Flying to Los Angeles, Dallas/Fort Worth, Dubai, London and seasonally to Hong Kong is the Qantas Airbus A380: equipped with fully-flat beds for business class passengers along the upper deck.
But not every business seat is created equal: some are better for working, others for uninterrupted sleep and also those for families travelling together.
Whatever your circumstances, here's what you'll find on the Qantas Airbus A380 and our top picks for each type of traveller.
Qantas Airbus A380 business class
Spanning 11 rows on the superjumbo's upper deck, Qantas' business class seats are arranged in a 2-2-2 layout.
There's a small cluster of three rows at the front, followed by the gallery and toilets, then eight more rows.
[Click the seat map above to enlarge it.]
That's less favourable than Qantas' newer A330 Business Suites which provide direct aisle access for all, but there are still some sweet spots throughout the cabin.
Rows 11-13: These are usually reserved for Qantas' Platinum-grade frequent flyers until close to departure, and are your best bet for privacy and a good night's sleep. Other passengers pass through the aisles here only when they need to visit the lounge at the very front, which from our experience is seldom used on overnight flights.
(If noise from the lounge is a concern, get a seat on the left side of these rows.)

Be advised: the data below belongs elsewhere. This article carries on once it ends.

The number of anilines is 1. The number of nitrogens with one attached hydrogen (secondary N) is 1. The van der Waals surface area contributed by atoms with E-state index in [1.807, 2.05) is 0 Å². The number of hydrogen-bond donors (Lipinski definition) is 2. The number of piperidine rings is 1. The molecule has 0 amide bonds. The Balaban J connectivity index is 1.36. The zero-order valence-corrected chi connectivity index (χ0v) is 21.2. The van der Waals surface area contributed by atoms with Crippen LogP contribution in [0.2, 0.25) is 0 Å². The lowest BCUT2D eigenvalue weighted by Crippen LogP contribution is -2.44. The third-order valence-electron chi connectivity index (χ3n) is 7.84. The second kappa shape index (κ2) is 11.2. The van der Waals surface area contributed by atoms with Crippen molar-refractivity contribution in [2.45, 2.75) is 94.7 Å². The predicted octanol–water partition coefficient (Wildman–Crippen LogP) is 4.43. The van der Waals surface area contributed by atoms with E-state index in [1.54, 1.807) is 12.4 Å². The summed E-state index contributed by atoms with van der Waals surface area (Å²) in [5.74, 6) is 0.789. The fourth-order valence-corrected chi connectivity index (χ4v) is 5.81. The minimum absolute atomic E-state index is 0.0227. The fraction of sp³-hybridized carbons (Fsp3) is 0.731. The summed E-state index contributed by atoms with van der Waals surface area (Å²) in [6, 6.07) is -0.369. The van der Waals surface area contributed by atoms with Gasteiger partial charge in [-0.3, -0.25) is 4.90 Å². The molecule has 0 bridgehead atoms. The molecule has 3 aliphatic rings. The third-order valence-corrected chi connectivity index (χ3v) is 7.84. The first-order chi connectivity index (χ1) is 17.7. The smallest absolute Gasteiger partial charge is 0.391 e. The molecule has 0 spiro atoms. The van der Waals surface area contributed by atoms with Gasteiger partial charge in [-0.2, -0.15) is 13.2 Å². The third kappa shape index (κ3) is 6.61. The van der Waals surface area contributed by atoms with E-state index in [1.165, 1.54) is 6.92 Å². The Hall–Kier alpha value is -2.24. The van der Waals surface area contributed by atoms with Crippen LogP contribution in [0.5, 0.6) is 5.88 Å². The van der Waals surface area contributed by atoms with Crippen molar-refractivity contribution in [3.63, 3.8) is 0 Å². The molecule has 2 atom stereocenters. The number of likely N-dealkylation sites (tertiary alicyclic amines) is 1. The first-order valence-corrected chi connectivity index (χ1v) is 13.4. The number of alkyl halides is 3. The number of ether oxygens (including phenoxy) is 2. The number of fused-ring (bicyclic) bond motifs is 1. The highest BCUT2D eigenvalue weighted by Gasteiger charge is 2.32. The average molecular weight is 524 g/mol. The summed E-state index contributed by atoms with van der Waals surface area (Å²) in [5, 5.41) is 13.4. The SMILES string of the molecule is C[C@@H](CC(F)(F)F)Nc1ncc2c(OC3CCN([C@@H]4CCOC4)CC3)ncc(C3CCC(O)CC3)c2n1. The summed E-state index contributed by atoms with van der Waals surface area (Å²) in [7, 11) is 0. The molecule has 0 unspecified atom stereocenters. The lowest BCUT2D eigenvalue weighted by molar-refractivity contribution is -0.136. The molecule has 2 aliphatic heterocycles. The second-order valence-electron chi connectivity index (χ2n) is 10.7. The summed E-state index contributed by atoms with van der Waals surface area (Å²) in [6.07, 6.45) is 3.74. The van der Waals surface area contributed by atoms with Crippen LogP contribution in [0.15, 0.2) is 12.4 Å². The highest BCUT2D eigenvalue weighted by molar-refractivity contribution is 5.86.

You're also somewhat insulated from the bassinet seats further back thanks to galleys and restrooms in between, although lighter sleepers should opt for row 12 to avoid any noise from the restrooms behind, or any talking from the lounge in front.
Row 15: Next back, check to see if seats in row 15 are free – there's no centre pair here, so these seats can feel a touch more private. But if noise from the galley or the chance of a baby nearby is a concern, keep on walking.
Rows 18-19: Smack bang in the middle of the main business class cabin, these seats are as far away as you can get from the forward business lavatories, galleys and bassinets before approaching those at the rear, and being equidistant from the bathrooms means you're less likely to have people walking past your seats in the aisle.
Any E or F seat: A downside of the 2-2-2 layout is that most passengers need to hop over somebody to reach the aisle or must be hopped over themselves, but the seats in the centre E & F pair don't have this problem as there's an aisle on either side.
Extra storage? A & K seats: Qantas' second-generation Skybeds don't offer much by way of in-seat storage, so if you're armed with a laptop bag and want easy access to it throughout the flight, pick a window seat as these boast space-saving side bins that are perfect for this – except in row 20.
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About Chris Chamberlin
Chris lives by the motto that a journey of a thousand miles begins with a single step, a great latte, an opera ticket and a glass of wine!